I Still Don’t Leave Home Without It

Membership cards always have a place in my heart and wallet.

I’ve said it here plenty times before; I’m not anti-technology or against trends towards modernity, but I do like to stay close to the way things used to be when it feels right. 

I own iPhones, pods, and pads, so I’m not really in the dark. I mostly like that stuff just for the convenience of it all. I hate the cold, empty feeling of relying too much on technology, but it’s a necessary one to endure. I can’t carry hundreds of CD’s and records with me everywhere go. So, the convenience allows me to easily zip out tunes by The Dickies, The Spinners or The Godfathers, and enjoy them quickly on-the-go. 

A lot of people seem OK with the transition of not owning much “stuff” anymore. I understand that. Space becomes a problem. Married folks especially know what I'm talking about. Some people get older and just don’t give a shit about what the album cover looks like anymore. So, the album jacket or CD sleeve becomes expendable. Most people don’t want stuff. I get it. They just want what’s at the center of the Tootsie Roll Pop. Hey, I dig the Tootsie candy inside too, but I’m more of a fan of the candy around it too. 

We’re a society, a world that’s downsizing, depleting, and detaching from “stuff"; a world which seems beyond ready for flying cars and more Jetson family contraptions (they had a clean, stuff-less house by the way). Remember the Jetson's home? Did you ever see anything laying around their crib? Nothing! Not a newspaper or a walkman, a backpack, a stapler, or even spare clothes.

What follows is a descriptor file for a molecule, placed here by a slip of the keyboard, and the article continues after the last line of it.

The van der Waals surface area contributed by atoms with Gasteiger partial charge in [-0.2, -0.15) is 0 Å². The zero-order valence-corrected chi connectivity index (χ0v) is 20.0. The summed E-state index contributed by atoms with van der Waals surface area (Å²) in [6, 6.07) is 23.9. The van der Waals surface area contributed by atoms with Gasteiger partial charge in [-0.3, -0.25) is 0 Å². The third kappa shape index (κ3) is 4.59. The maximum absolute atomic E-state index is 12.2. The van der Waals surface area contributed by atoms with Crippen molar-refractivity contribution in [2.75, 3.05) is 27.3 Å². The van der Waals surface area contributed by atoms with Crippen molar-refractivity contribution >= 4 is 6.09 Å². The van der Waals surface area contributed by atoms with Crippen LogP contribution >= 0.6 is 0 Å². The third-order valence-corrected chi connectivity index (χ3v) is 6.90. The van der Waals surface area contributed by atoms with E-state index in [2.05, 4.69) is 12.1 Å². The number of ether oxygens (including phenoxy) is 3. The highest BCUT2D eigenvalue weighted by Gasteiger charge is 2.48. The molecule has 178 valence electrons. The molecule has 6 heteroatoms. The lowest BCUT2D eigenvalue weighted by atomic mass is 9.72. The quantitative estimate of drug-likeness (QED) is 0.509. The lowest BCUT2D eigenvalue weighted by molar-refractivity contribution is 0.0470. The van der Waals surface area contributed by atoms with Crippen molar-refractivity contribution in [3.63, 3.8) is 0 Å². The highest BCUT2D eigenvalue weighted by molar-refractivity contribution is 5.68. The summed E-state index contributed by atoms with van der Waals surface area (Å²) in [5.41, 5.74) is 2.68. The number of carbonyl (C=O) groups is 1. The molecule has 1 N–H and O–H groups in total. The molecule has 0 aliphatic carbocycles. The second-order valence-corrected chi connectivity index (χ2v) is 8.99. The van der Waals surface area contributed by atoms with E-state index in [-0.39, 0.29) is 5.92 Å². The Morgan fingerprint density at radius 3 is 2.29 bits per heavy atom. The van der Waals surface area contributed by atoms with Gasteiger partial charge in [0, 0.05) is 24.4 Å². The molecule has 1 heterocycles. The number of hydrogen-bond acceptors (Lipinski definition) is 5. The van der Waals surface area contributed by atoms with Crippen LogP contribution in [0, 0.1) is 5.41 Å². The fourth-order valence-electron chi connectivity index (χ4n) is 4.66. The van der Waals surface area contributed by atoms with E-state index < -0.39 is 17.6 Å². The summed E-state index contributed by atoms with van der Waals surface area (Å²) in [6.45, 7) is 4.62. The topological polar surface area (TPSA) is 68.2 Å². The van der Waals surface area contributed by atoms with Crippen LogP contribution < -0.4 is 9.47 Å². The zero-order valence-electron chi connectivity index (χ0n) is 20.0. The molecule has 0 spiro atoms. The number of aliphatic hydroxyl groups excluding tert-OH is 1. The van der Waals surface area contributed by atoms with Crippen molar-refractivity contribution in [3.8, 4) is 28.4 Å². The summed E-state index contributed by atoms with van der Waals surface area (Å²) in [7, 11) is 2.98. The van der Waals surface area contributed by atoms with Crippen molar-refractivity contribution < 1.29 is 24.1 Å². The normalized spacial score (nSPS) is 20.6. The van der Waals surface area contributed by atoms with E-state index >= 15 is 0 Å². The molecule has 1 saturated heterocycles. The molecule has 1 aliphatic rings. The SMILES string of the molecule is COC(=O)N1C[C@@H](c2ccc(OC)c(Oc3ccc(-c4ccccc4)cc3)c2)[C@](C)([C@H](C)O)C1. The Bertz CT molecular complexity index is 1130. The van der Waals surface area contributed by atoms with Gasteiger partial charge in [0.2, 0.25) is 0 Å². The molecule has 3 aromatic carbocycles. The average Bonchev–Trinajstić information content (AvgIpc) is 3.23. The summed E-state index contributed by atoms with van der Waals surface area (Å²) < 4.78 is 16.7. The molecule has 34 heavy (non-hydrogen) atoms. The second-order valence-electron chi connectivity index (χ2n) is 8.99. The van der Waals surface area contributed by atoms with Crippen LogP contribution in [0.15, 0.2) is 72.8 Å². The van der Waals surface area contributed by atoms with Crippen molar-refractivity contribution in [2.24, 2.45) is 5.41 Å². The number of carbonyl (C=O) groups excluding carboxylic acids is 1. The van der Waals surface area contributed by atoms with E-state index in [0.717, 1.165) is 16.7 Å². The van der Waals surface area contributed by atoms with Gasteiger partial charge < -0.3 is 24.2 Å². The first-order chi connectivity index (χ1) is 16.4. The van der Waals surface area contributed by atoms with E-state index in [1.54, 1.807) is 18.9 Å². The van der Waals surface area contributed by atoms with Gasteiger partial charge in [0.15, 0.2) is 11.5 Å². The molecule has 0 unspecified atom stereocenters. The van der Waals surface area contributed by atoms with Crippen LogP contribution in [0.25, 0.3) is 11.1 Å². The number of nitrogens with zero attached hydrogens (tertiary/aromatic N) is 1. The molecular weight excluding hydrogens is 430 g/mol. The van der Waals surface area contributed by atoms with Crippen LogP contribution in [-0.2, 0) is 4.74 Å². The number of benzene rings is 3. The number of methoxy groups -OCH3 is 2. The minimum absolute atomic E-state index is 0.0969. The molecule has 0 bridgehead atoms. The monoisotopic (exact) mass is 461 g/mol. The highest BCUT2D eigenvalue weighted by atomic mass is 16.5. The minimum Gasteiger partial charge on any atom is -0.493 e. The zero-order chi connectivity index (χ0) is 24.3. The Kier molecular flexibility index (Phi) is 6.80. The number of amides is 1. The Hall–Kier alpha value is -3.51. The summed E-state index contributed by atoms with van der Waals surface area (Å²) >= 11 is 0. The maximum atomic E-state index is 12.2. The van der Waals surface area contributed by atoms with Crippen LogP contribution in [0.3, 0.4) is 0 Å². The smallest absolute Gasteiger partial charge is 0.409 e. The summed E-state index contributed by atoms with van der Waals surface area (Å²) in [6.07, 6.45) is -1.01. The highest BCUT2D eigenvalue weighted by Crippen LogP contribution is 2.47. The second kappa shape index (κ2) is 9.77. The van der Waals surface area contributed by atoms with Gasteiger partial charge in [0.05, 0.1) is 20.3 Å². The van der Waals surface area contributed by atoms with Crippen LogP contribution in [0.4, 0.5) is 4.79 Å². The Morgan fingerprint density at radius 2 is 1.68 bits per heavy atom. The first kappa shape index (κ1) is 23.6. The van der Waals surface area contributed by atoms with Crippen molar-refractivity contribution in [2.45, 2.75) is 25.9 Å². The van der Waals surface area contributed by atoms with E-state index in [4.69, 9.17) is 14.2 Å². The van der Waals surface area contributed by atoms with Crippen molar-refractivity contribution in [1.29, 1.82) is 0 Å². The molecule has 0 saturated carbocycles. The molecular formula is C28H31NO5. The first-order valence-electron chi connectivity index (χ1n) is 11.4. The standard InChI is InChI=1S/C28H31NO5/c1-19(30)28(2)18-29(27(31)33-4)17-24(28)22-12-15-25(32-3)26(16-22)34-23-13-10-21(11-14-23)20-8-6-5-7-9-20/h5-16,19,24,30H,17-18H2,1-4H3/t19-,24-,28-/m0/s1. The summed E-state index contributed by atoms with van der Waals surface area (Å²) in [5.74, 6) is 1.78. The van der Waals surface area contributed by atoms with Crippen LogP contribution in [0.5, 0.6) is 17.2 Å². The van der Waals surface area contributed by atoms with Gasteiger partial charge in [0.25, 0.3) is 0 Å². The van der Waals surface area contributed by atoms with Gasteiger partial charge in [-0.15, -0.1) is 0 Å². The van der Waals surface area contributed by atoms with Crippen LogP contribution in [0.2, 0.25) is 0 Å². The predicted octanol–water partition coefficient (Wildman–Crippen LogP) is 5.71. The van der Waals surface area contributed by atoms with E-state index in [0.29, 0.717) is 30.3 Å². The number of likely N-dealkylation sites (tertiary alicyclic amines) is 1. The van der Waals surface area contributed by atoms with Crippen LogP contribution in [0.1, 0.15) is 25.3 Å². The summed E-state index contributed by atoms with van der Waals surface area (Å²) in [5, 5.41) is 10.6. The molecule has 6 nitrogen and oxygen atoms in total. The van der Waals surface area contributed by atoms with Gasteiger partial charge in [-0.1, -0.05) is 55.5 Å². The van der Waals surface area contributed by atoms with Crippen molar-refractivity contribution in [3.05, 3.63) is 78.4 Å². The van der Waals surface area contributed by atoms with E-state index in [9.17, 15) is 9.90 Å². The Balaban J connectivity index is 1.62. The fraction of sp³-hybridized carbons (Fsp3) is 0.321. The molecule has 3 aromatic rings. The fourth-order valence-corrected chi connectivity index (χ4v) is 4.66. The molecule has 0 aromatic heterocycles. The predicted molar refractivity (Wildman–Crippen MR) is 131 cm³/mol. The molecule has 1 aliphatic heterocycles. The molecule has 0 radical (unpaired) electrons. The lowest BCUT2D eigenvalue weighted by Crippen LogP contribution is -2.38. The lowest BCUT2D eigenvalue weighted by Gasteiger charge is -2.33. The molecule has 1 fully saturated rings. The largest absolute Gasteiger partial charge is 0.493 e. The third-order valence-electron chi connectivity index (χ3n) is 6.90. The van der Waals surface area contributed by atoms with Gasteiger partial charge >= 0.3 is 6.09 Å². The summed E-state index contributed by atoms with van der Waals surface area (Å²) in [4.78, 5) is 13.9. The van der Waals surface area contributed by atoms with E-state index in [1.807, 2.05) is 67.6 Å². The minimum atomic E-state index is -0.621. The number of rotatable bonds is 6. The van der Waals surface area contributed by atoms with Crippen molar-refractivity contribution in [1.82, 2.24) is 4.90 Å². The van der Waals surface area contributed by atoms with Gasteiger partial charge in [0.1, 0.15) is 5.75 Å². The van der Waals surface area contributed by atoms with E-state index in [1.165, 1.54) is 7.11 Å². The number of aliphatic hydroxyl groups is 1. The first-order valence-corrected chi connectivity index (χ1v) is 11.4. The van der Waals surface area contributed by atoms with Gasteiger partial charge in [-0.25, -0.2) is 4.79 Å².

But at my place, space is valuable. I have a lot of “stuff” and I’m not ashamed of it. It’s part of who I am. I’m guilty of sentimentality. I embrace the days long gone and former ways no longer followed. I guess that explains why I still have what's featured in the photograph. To some, they're relics of a bygone era. 

Do they look familiar? I hope so, since we’re not too far removed from the days of needing those to secure entertainment for the evening. Younger people and fellow Videoport friends might only remember needing their phone number to gain access to movie rentals, but in the early days you needed these cards.  

In the first days of VHS tapes, prior to easy manufacturing, those tapes cost an arm and a leg. You needed proof of who you were before they’d let you walk out with that VHS tape. Those things cost rental stores like $60-80 each. I’m talking back in the mid 80s, the breakthrough days of the VHS. I knew a friend who lost a VHS tape once and it cost his folks like $65 or something. Eventually, their value dipped to $25 each, and VHS tapes were produced by the millions, but originally, they were gold. You needed the membership card to get the gold. Sometimes, early on, you had to even pay for the membership.